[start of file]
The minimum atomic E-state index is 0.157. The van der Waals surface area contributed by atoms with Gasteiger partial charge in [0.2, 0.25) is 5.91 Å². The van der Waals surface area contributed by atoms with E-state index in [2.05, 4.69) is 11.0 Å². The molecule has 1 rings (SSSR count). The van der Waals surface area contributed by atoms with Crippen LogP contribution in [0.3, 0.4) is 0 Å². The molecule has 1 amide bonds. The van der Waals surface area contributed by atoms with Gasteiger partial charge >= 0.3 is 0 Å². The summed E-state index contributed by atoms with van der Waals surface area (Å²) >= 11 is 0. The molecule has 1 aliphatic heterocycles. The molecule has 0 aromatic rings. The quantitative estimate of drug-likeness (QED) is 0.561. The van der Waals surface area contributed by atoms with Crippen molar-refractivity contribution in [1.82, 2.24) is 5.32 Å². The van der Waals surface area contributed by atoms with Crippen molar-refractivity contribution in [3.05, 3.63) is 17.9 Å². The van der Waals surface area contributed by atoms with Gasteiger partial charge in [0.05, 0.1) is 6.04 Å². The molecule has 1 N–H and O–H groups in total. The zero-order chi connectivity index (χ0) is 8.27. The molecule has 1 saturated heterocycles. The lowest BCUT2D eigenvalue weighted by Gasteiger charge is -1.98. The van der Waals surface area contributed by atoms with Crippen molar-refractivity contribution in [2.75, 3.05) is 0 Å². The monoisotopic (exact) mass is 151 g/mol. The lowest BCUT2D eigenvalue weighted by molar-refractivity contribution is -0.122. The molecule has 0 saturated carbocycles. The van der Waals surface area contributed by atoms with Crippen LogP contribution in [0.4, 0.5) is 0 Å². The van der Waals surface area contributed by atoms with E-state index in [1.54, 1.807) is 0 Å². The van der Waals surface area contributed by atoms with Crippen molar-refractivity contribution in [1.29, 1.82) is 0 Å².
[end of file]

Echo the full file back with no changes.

The minimum atomic E-state index is 0.157. The van der Waals surface area contributed by atoms with Gasteiger partial charge in [0.2, 0.25) is 5.91 Å². The van der Waals surface area contributed by atoms with E-state index in [2.05, 4.69) is 11.0 Å². The molecule has 1 rings (SSSR count). The van der Waals surface area contributed by atoms with Crippen LogP contribution in [0.3, 0.4) is 0 Å². The molecule has 1 amide bonds. The van der Waals surface area contributed by atoms with Gasteiger partial charge >= 0.3 is 0 Å². The summed E-state index contributed by atoms with van der Waals surface area (Å²) >= 11 is 0. The molecule has 1 aliphatic heterocycles. The molecule has 0 aromatic rings. The quantitative estimate of drug-likeness (QED) is 0.561. The van der Waals surface area contributed by atoms with Crippen molar-refractivity contribution in [1.82, 2.24) is 5.32 Å². The van der Waals surface area contributed by atoms with Crippen molar-refractivity contribution in [3.05, 3.63) is 17.9 Å². The van der Waals surface area contributed by atoms with Gasteiger partial charge in [0.05, 0.1) is 6.04 Å². The molecule has 1 N–H and O–H groups in total. The zero-order chi connectivity index (χ0) is 8.27. The molecule has 1 saturated heterocycles. The lowest BCUT2D eigenvalue weighted by Gasteiger charge is -1.98. The van der Waals surface area contributed by atoms with Crippen molar-refractivity contribution in [2.75, 3.05) is 0 Å². The monoisotopic (exact) mass is 151 g/mol. The lowest BCUT2D eigenvalue weighted by molar-refractivity contribution is -0.122. The molecule has 0 saturated carbocycles. The van der Waals surface area contributed by atoms with Crippen LogP contribution in [0.4, 0.5) is 0 Å². The van der Waals surface area contributed by atoms with E-state index in [1.54, 1.807) is 0 Å². The van der Waals surface area contributed by atoms with Crippen molar-refractivity contribution in [1.29, 1.82) is 0 Å².